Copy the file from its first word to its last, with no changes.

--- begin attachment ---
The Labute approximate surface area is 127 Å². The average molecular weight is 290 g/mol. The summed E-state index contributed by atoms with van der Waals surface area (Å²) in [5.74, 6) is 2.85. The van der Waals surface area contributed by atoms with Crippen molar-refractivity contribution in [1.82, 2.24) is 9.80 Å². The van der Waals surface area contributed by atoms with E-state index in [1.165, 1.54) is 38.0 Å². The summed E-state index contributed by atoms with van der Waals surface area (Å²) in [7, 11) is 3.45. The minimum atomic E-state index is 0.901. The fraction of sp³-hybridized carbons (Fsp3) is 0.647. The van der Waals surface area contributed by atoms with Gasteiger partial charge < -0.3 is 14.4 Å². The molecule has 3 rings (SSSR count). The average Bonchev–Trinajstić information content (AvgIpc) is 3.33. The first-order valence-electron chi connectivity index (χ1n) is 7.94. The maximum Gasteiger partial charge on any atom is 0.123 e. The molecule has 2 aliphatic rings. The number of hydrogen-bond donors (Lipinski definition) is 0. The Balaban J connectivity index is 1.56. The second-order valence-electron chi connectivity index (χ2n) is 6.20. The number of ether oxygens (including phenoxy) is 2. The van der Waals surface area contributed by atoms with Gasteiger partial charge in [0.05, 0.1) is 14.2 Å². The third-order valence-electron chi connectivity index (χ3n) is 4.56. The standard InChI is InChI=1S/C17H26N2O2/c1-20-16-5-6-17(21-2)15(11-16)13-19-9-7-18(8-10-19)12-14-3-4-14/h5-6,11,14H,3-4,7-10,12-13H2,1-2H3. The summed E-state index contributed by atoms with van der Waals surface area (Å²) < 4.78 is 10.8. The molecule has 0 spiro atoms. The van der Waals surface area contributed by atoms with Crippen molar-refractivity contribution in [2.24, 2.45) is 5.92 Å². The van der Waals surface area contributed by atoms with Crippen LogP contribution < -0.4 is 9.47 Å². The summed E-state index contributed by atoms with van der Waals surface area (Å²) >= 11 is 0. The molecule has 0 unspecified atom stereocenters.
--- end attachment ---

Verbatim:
The Labute approximate surface area is 127 Å². The average molecular weight is 290 g/mol. The summed E-state index contributed by atoms with van der Waals surface area (Å²) in [5.74, 6) is 2.85. The van der Waals surface area contributed by atoms with Crippen molar-refractivity contribution in [1.82, 2.24) is 9.80 Å². The van der Waals surface area contributed by atoms with E-state index in [1.165, 1.54) is 38.0 Å². The summed E-state index contributed by atoms with van der Waals surface area (Å²) in [7, 11) is 3.45. The minimum atomic E-state index is 0.901. The fraction of sp³-hybridized carbons (Fsp3) is 0.647. The van der Waals surface area contributed by atoms with Gasteiger partial charge < -0.3 is 14.4 Å². The molecule has 3 rings (SSSR count). The average Bonchev–Trinajstić information content (AvgIpc) is 3.33. The first-order valence-electron chi connectivity index (χ1n) is 7.94. The maximum Gasteiger partial charge on any atom is 0.123 e. The molecule has 2 aliphatic rings. The number of hydrogen-bond donors (Lipinski definition) is 0. The Balaban J connectivity index is 1.56. The second-order valence-electron chi connectivity index (χ2n) is 6.20. The number of ether oxygens (including phenoxy) is 2. The van der Waals surface area contributed by atoms with Gasteiger partial charge in [0.05, 0.1) is 14.2 Å². The third-order valence-electron chi connectivity index (χ3n) is 4.56. The standard InChI is InChI=1S/C17H26N2O2/c1-20-16-5-6-17(21-2)15(11-16)13-19-9-7-18(8-10-19)12-14-3-4-14/h5-6,11,14H,3-4,7-10,12-13H2,1-2H3. The summed E-state index contributed by atoms with van der Waals surface area (Å²) < 4.78 is 10.8. The molecule has 0 spiro atoms. The van der Waals surface area contributed by atoms with Crippen molar-refractivity contribution in [2.24, 2.45) is 5.92 Å². The van der Waals surface area contributed by atoms with Crippen LogP contribution < -0.4 is 9.47 Å². The summed E-state index contributed by atoms with van der Waals surface area (Å²) >= 11 is 0. The molecule has 0 unspecified atom stereocenters.